Temples and palaces

Today marks the first Friday of 2019. I’ve been enjoying a rather peaceful week of rest in Tokyo. 2018 was a busy work year for me. I moved to Tokyo in May and started working for a new company.

This was quite a big change as I switched from freelancing to regular employment, and I switched from UK culture to Japanese work culture.

As a freelancer I was able to take a lot of time off over the years to indulge in amateur and (a little) professional photography.

As a regular employee in Tokyo time has been much more limited.Read More »

Tokyo Tower

It’s December 1st and it was a lovely sunny warm but fresh 16 degrees in Tokyo. I decided to head out for a walk around Tokyo Tower. I’ve been meaning to do this for a while and it was really a beautiful day out.

I started from Hamamatsucho (浜松町) just 15 minutes walk to the East of Tokyo Tower. While Tokyo Tower is a major tourist attraction the surrounding area is to a certain extent  a business district. Due to that I was lucky enough to find a few really nice independent coffee shops that were quite quiet due to it being a Saturday.Read More »

24 hour sushi in Akihabara at Isomaru・アキバの磯丸水産の寿司居酒屋

Tokyo is a beautifully colourful place.

I really appreciate good design in life. When people, businesses and local authorities make an effort. A lot of elements come together to make a place enjoyable. The shape of the buildings, the colours, the cleanliness, the ease of getting around.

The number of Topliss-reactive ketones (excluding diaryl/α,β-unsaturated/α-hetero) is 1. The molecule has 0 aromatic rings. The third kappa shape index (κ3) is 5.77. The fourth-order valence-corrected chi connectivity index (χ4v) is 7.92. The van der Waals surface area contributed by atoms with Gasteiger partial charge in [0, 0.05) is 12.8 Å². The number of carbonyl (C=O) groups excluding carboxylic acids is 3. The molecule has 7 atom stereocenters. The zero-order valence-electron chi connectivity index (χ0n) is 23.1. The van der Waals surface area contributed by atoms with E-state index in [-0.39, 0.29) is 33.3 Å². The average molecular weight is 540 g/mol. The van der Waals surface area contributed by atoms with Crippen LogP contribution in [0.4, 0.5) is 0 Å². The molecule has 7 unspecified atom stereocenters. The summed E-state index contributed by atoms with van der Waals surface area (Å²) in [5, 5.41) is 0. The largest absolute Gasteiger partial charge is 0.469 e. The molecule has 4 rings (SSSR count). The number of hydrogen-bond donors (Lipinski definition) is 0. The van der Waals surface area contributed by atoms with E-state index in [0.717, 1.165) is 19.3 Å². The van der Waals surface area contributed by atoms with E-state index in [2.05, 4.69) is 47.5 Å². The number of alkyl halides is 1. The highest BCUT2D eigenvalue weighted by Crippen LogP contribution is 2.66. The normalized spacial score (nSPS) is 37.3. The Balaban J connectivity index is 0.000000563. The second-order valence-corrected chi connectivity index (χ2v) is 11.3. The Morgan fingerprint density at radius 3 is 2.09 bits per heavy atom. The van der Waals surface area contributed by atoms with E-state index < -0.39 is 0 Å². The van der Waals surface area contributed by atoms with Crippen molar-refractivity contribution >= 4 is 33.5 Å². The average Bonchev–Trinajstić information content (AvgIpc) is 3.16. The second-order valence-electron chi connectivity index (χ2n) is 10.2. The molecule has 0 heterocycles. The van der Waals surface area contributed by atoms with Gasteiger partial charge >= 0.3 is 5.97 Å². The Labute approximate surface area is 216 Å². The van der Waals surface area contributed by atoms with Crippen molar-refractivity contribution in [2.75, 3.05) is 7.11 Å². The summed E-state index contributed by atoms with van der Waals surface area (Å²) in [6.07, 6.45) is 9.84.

Life can be busy, it can get tiring commuting around, rushing to work, rushing to meet people. Everything is a better when the places we go feature interesting and beautiful design.

One of my genuine beliefs is it shouldn’t just be about minimising costs and maximising profits, it should be about making the world a better place.Read More »

Cities – same, but different

Do you live or work in a city? What do you see on your day to day trip to work?

Last night after work I walked from my client office towards St. Pauls with a colleague. As we were walking I remarked, “doesn’t London have some amazing architecture?”. My colleague; originally from Bulgaria, replied that he loved the area.

This is the view we had:

London is an unusual place. It is a city. And a lot of people live here. But it doesn’t have big wide streets. And it doesn’t have one architectural style. From street to street you see a huge variety of design.

I lived in Moscow for a year and I remember the 6 lane roads that run through the city.

Or walking around Pudong in Shanghai the sheer size and scale of the new towers are remarkable.